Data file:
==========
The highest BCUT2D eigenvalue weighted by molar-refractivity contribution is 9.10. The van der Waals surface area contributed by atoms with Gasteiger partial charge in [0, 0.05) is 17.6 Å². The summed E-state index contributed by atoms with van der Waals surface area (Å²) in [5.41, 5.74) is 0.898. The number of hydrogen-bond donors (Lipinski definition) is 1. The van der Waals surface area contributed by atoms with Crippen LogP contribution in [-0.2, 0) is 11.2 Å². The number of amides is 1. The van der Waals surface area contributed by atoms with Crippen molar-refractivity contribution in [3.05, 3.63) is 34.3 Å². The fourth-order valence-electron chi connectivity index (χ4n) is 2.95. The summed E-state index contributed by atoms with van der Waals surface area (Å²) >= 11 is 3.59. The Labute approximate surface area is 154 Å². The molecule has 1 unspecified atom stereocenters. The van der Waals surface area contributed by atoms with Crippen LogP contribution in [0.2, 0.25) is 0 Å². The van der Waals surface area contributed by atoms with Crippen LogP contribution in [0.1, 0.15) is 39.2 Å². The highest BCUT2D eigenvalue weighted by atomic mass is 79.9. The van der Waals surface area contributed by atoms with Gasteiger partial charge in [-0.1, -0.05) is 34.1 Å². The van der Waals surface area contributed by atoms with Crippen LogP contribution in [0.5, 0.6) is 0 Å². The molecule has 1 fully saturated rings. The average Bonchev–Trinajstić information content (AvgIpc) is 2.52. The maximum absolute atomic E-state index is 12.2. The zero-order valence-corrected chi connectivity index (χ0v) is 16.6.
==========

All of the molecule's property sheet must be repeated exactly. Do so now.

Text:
The highest BCUT2D eigenvalue weighted by molar-refractivity contribution is 9.10. The van der Waals surface area contributed by atoms with Gasteiger partial charge in [0, 0.05) is 17.6 Å². The summed E-state index contributed by atoms with van der Waals surface area (Å²) in [5.41, 5.74) is 0.898. The number of hydrogen-bond donors (Lipinski definition) is 1. The van der Waals surface area contributed by atoms with Crippen LogP contribution in [-0.2, 0) is 11.2 Å². The number of amides is 1. The van der Waals surface area contributed by atoms with Crippen molar-refractivity contribution in [3.05, 3.63) is 34.3 Å². The fourth-order valence-electron chi connectivity index (χ4n) is 2.95. The summed E-state index contributed by atoms with van der Waals surface area (Å²) >= 11 is 3.59. The Labute approximate surface area is 154 Å². The molecule has 1 unspecified atom stereocenters. The van der Waals surface area contributed by atoms with Crippen LogP contribution in [0.2, 0.25) is 0 Å². The van der Waals surface area contributed by atoms with Crippen LogP contribution in [0.1, 0.15) is 39.2 Å². The highest BCUT2D eigenvalue weighted by atomic mass is 79.9. The van der Waals surface area contributed by atoms with Gasteiger partial charge in [-0.1, -0.05) is 34.1 Å². The van der Waals surface area contributed by atoms with Crippen LogP contribution in [0.5, 0.6) is 0 Å². The molecule has 1 fully saturated rings. The average Bonchev–Trinajstić information content (AvgIpc) is 2.52. The maximum absolute atomic E-state index is 12.2. The zero-order valence-corrected chi connectivity index (χ0v) is 16.6.